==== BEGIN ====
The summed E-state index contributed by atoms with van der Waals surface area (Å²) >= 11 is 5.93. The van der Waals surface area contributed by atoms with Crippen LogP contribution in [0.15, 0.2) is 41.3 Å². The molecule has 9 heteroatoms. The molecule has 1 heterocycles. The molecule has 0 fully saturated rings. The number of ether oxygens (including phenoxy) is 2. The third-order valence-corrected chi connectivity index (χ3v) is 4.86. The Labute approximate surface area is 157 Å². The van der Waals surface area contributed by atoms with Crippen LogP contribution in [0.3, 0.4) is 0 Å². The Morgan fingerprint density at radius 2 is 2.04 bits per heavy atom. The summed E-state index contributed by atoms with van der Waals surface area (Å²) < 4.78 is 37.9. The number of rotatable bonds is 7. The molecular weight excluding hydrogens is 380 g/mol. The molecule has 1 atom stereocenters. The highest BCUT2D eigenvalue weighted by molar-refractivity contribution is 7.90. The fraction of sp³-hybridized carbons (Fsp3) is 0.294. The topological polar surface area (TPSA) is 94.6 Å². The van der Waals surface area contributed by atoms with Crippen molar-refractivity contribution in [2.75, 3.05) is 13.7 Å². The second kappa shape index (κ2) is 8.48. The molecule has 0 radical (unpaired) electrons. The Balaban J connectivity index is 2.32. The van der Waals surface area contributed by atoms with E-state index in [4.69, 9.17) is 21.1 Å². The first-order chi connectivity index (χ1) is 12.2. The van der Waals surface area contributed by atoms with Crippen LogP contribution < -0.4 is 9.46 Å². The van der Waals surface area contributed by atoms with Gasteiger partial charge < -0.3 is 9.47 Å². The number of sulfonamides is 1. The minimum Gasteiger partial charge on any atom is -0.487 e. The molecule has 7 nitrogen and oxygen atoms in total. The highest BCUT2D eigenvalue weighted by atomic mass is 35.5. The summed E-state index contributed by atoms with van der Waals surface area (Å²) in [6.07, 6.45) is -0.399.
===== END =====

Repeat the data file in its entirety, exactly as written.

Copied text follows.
The summed E-state index contributed by atoms with van der Waals surface area (Å²) >= 11 is 5.93. The van der Waals surface area contributed by atoms with Crippen LogP contribution in [0.15, 0.2) is 41.3 Å². The molecule has 9 heteroatoms. The molecule has 1 heterocycles. The molecule has 0 fully saturated rings. The number of ether oxygens (including phenoxy) is 2. The third-order valence-corrected chi connectivity index (χ3v) is 4.86. The Labute approximate surface area is 157 Å². The van der Waals surface area contributed by atoms with Crippen LogP contribution in [0.3, 0.4) is 0 Å². The Morgan fingerprint density at radius 2 is 2.04 bits per heavy atom. The summed E-state index contributed by atoms with van der Waals surface area (Å²) < 4.78 is 37.9. The number of rotatable bonds is 7. The molecular weight excluding hydrogens is 380 g/mol. The molecule has 1 atom stereocenters. The highest BCUT2D eigenvalue weighted by molar-refractivity contribution is 7.90. The fraction of sp³-hybridized carbons (Fsp3) is 0.294. The topological polar surface area (TPSA) is 94.6 Å². The van der Waals surface area contributed by atoms with Crippen molar-refractivity contribution in [2.75, 3.05) is 13.7 Å². The second kappa shape index (κ2) is 8.48. The molecule has 0 radical (unpaired) electrons. The Balaban J connectivity index is 2.32. The van der Waals surface area contributed by atoms with E-state index in [4.69, 9.17) is 21.1 Å². The first-order chi connectivity index (χ1) is 12.2. The van der Waals surface area contributed by atoms with Crippen LogP contribution < -0.4 is 9.46 Å². The van der Waals surface area contributed by atoms with Gasteiger partial charge < -0.3 is 9.47 Å². The number of sulfonamides is 1. The minimum Gasteiger partial charge on any atom is -0.487 e. The molecule has 7 nitrogen and oxygen atoms in total. The highest BCUT2D eigenvalue weighted by atomic mass is 35.5. The summed E-state index contributed by atoms with van der Waals surface area (Å²) in [6.07, 6.45) is -0.399.